Towards a theory of parallel algorithms on concrete data structures
 In Semantics for Concurrency, Leicester
, 1990
"... The views and conclusions contained in this document are those of the authors and should not be interpreted as representing the official policies, either expressed or implied, of DARPA or the U.S. government. Building on Kahn and Plotkin’s theory of concrete data structures and sequential functions, ..."
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Cited by 11 (6 self)
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The views and conclusions contained in this document are those of the authors and should not be interpreted as representing the official policies, either expressed or implied, of DARPA or the U.S. government. Building on Kahn and Plotkin’s theory of concrete data structures and sequential functions, Berry and Curien defined an intensional model of sequential algorithms between concrete data structures. In this paper we report on an attempt to develop a similar intensional model of concurrent computation. We present a notion of parallel algorithm between concrete data structures, together with suitable application and currying operations. We define an intensional strictness ordering on parallel algorithms, with respect to which application is well behaved (at first order types). We define the inputoutput function computed by a parallel algorithm, and we show that every parallel algorithm computes a continuous function. Thus, a parallel algorithm may be viewed as a continuous function together with a parallel computation strategy. In contrast, a Berry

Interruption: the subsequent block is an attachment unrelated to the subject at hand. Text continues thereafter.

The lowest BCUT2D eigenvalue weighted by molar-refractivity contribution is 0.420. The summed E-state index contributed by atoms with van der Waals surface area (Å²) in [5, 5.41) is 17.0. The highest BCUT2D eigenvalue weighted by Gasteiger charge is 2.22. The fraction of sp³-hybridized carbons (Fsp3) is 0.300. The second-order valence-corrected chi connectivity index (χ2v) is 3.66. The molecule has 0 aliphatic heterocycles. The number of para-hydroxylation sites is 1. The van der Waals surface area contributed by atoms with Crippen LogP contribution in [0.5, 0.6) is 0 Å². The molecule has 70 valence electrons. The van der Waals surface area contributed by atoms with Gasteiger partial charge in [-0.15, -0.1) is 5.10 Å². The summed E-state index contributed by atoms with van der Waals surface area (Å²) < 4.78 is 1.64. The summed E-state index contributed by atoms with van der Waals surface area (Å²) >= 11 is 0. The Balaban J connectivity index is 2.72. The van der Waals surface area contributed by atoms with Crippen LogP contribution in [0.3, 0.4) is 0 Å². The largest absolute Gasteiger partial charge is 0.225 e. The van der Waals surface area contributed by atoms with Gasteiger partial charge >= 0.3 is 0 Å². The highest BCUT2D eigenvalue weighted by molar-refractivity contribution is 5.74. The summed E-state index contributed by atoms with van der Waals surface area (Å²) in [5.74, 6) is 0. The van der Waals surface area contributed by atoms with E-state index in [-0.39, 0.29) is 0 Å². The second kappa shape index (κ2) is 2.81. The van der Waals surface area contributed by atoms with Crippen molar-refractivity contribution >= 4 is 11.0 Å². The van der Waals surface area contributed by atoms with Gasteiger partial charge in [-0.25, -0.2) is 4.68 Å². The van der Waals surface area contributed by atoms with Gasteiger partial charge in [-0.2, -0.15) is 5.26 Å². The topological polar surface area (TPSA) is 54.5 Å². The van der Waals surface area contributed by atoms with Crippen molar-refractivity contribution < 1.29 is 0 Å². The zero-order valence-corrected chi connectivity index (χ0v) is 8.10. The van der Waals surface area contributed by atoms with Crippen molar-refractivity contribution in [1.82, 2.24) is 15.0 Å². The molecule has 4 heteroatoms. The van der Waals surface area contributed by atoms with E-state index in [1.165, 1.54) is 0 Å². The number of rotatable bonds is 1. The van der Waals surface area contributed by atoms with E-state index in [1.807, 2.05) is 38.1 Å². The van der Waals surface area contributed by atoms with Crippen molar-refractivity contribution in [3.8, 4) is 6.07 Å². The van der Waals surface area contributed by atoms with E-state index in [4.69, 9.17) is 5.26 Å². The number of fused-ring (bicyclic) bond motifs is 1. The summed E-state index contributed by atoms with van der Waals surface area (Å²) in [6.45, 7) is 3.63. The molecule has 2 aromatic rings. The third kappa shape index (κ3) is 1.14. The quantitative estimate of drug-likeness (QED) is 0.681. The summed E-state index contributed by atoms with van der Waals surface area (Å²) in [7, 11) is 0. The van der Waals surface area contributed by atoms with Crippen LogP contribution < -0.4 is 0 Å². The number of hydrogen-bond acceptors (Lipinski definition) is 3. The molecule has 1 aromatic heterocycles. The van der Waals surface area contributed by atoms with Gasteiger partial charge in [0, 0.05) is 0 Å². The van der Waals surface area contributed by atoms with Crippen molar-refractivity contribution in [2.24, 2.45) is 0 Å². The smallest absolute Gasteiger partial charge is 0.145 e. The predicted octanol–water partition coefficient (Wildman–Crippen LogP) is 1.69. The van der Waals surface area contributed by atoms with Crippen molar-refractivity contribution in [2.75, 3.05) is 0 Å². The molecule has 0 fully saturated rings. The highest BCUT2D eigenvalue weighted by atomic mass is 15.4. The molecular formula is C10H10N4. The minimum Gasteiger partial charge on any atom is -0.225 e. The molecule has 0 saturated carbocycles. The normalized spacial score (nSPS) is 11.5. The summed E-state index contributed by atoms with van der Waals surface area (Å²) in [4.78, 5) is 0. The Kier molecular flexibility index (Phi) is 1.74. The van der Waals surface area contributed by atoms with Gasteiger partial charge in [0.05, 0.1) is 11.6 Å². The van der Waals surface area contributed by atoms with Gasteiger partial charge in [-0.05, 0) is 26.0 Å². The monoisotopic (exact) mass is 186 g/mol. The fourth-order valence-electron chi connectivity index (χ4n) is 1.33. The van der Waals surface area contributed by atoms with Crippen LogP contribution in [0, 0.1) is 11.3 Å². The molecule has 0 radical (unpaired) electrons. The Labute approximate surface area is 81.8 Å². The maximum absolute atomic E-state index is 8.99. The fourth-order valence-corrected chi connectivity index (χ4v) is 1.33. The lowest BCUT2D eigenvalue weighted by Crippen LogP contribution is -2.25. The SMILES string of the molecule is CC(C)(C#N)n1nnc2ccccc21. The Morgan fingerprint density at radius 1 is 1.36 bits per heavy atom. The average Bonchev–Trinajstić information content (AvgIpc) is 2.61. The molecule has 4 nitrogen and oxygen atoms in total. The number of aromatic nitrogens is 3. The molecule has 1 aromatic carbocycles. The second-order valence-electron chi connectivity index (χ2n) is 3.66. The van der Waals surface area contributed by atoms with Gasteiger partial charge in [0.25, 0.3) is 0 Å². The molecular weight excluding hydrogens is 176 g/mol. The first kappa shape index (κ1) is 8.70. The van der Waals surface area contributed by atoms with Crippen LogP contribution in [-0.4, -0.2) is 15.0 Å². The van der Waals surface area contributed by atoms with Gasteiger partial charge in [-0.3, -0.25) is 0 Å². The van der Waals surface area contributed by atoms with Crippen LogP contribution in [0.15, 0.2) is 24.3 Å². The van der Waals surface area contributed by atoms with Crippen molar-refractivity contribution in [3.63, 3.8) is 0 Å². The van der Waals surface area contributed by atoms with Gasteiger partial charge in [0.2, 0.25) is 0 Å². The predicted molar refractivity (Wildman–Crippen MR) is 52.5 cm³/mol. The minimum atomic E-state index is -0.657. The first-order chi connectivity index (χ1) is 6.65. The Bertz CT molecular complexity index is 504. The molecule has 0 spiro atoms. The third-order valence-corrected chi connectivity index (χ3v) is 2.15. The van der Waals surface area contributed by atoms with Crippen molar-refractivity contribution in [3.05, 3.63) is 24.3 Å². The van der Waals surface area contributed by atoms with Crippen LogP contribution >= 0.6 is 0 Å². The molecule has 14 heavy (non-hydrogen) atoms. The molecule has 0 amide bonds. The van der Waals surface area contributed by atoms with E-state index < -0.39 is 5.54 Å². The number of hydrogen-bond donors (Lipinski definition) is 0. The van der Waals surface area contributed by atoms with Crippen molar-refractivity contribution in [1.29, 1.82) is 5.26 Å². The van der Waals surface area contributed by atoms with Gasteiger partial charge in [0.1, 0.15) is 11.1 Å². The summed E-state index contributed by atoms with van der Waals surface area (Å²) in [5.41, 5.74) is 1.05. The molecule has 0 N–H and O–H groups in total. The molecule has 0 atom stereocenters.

Textbook Examples of Recursion
 In Artificial Intelligence and Theory of Computation
, 1991
"... Abstract. We discuss properties of recursive schemas related to McCarthy’s “91 function” and to Takeuchi’s triple recursion. Several theorems are proposed as interesting candidates for machine verification, and some intriguing open questions are raised. ..."
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Cited by 10 (0 self)
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Abstract. We discuss properties of recursive schemas related to McCarthy’s “91 function” and to Takeuchi’s triple recursion. Several theorems are proposed as interesting candidates for machine verification, and some intriguing open questions are raised.
On the Equivalence of Persistent Term Rewriting Systems and Recursive Program Schemes
, 1993
"... We introduce Persistent Term Rewriting Systems (PTRSs) by restricting redexcreation during reductions in Orthogonal Term Rewriting Systems (OTRSs [6, 10]). In particular, Recursive (Applicative) Program Schemes (RPSs [4]), considered as TRSs, are persistent. Two PTRSs R and R' are syntactically equ ..."
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Cited by 3 (3 self)